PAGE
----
More than 5,000 applications received to participate in the NEUBIAS Academy’s online training courses on bioimage analysis


  • More than 5,000 people have applied to participate in the different training courses offered by the NEUBIAS network, which seeks to expand knowledge in the field of bioimage analysis.
  • Coordinated by IRB Barcelona, ​​NEUBIAS is the only network of bio-imaging analysts in Europe. It has more than 250 members from 42 countries who share knowledge to improve image analysis technology.
  • The network seeks to strengthen the link between life sciences, computer science and digital image processing.
 

Barcelona, 27 April 2020.- More than 5,000 people have applied to participate in the different training sessions on biological image analysis offered by the NEUBIAS network.

Imaging is a recognised key technique for research purposes. In this context, the NEUBIAS project—which has been coordinated by IRB Barcelona since 2016—gains relevance. NEUBIAS involves the setting up of the largest network of bioimage analysts in Europe, whose members collaborate to strengthen the bridge between life sciences, computer science and digital image processing.

The NEUBIAS project, which was scheduled to end its activity this April, has been extended until October. It has adapted to the limitations imposed by COVID-19 and has now started to offer its training activities online, generating considerable interest.

Julien Colombelli, head of the Advanced Digital Microscopy platform at IRB Barcelona and coordinator of the project, says, “COVID-19 has forced us to change the way we approach our work, but we are very satisfied with the interest generated by our training activities. We have received more than a thousand applications, so we will continue to organise webinars regularly in the coming weeks to respond to the need to expand knowledge in the field of bioimage analysis."

These training activities fall within the framework of the NEUBIAS Academy. Created as a spin-off of the NEUBIAS network, this initiative aims to provide sustainable bioimaging analysis training material for the scientific community. The Academy thus capitalizes on the activity of NEUBIAS, in which 415 people from 54 countries have participated. Indeed, more than 900 people have followed one of the 15 training sessions held in 7 countries to date, and the members of NEUBIAS hope that this activity will continue over the coming years.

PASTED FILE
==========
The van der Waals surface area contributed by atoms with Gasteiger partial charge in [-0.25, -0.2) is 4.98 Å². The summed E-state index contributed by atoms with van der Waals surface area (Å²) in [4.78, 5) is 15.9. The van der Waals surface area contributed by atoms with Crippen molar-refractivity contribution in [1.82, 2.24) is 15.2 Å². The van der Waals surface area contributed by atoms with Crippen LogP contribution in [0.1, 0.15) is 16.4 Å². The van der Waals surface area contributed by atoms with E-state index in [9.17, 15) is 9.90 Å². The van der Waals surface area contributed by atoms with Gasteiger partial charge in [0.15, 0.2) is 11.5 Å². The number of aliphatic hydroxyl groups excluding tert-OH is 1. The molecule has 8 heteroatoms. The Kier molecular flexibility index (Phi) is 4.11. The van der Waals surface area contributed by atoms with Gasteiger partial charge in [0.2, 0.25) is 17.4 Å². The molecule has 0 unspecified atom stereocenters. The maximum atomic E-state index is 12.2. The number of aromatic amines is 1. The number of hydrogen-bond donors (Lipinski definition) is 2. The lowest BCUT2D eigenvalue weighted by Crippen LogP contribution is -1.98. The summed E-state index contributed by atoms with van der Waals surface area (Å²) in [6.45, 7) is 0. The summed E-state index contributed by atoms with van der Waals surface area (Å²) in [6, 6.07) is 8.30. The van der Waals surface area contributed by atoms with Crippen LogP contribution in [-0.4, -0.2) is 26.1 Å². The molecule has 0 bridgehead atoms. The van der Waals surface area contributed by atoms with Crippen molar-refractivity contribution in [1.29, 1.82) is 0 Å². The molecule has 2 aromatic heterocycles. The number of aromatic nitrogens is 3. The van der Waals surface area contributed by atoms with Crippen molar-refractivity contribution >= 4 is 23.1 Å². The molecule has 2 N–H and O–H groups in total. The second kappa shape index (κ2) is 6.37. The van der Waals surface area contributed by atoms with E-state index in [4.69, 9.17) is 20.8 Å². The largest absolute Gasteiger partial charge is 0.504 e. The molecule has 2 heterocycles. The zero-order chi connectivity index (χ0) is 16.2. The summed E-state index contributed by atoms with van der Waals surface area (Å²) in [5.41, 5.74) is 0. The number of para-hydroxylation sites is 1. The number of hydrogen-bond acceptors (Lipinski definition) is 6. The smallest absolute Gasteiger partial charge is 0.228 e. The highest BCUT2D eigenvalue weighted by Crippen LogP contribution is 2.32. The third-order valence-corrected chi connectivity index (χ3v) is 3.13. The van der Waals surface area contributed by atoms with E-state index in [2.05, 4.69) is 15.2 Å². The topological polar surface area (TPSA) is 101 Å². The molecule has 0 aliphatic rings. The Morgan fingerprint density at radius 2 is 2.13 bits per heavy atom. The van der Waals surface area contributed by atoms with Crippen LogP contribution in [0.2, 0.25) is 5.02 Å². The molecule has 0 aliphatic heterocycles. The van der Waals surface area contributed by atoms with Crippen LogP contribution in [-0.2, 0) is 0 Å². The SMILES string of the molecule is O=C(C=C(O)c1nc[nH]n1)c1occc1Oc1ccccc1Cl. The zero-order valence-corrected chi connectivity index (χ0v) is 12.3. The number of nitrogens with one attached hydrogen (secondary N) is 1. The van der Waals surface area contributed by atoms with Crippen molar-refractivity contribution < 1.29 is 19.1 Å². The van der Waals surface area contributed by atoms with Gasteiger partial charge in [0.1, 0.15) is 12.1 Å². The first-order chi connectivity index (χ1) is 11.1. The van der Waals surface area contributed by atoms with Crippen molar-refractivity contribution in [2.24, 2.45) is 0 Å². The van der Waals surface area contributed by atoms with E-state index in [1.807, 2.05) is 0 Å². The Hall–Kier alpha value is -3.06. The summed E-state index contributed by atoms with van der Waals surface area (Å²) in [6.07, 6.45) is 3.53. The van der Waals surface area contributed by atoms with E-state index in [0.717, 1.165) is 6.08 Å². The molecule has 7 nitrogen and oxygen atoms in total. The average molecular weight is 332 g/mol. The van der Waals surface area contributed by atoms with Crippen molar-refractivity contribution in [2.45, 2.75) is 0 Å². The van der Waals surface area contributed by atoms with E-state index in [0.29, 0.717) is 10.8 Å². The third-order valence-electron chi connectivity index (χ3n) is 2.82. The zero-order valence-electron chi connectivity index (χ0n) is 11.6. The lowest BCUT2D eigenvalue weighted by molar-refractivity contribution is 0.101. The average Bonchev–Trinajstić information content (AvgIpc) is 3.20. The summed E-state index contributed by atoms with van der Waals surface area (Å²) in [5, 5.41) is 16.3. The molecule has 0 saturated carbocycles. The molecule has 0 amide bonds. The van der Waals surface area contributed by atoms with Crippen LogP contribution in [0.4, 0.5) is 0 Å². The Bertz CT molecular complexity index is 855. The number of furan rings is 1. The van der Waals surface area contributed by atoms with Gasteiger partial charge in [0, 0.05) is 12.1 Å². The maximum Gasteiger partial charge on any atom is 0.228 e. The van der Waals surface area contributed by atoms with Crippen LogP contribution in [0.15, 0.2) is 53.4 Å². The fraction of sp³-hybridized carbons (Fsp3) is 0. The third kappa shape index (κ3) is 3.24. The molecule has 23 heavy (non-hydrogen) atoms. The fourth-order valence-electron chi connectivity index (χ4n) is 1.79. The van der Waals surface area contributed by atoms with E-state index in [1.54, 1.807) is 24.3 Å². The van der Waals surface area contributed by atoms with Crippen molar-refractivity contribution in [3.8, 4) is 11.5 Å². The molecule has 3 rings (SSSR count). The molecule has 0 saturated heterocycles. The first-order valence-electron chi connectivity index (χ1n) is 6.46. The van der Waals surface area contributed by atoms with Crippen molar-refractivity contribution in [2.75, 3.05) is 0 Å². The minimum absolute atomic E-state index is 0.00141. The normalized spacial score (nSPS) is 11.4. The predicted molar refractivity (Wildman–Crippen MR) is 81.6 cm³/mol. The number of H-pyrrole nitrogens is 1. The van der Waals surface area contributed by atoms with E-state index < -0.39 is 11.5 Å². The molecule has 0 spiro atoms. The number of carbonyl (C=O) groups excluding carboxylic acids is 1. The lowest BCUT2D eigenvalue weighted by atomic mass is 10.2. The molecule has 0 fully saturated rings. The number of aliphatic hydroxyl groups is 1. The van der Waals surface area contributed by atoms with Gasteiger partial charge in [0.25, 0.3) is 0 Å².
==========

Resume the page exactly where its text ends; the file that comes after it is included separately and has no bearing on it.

The network is highly active through its seven working groups. To date, fifty meetings have been organised to allow researchers in the first years of their degrees and technology technological platforms managers to carry out image analysis work alongside experts. Likewise, two books have been published and the first online repository has been set up, collecting more than 1,200 resources for bioimage analysis.

Collaboration between the experts who form part of the network has also led to the development of BIAFLOWS. Led by Sébastien Tosi, a researcher and analyst with the Advanced Digital Microscopy Facility at IRB Barcelona, BIAFLOWS is the first application intended to compare the most used workflows and solve common and advanced problems encountered in image analysis.

 

NEUBIAS, the largest European network of bioimage analysts

 

NEUBIAS is coordinated by Julien Colombelli, head of the Advanced Digital Microscopy Facility at IRB Barcelona, and is supported by funding from the European Union through a COST Action (CA15124) (European Cooperation in Science and Technology). The network is made up of more than 250 members from 42 countries who work to share knowledge and techniques related to bioimage analysis, as well as to improve image analysis technology, thereby promoting collaboration and innovation in this field.

Collaboration is the key in bioimaging—a field that involves the following four professional profiles: biologists, who seek answers through scientific experiments; microscopists, who develop optical systems; developers, who design image processing algorithms and computer programs; and bioimaging analysts, who select appropriate imaging algorithms and their applications, and assemble them for practical bioimaging analyses.

One of NEUBIAS’ objectives is to provide an answer to the question regarding the role played by bioimaging analysts in the scientific community.

“In a recent survey of nearly 2,000 researchers, six out of ten participants indicated that among the three main components of image-based experiments, namely conducting the experiment, microscopy, and image analysis, the latter is the most difficult part. So we consider bioimage analysts to be key players in overcoming this difficulty,” explains Colombelli, the NEUBIAS coordinator.

All the contents of the network and information on upcoming training sessions are available on the project’s official webpage: http://neubias.org/.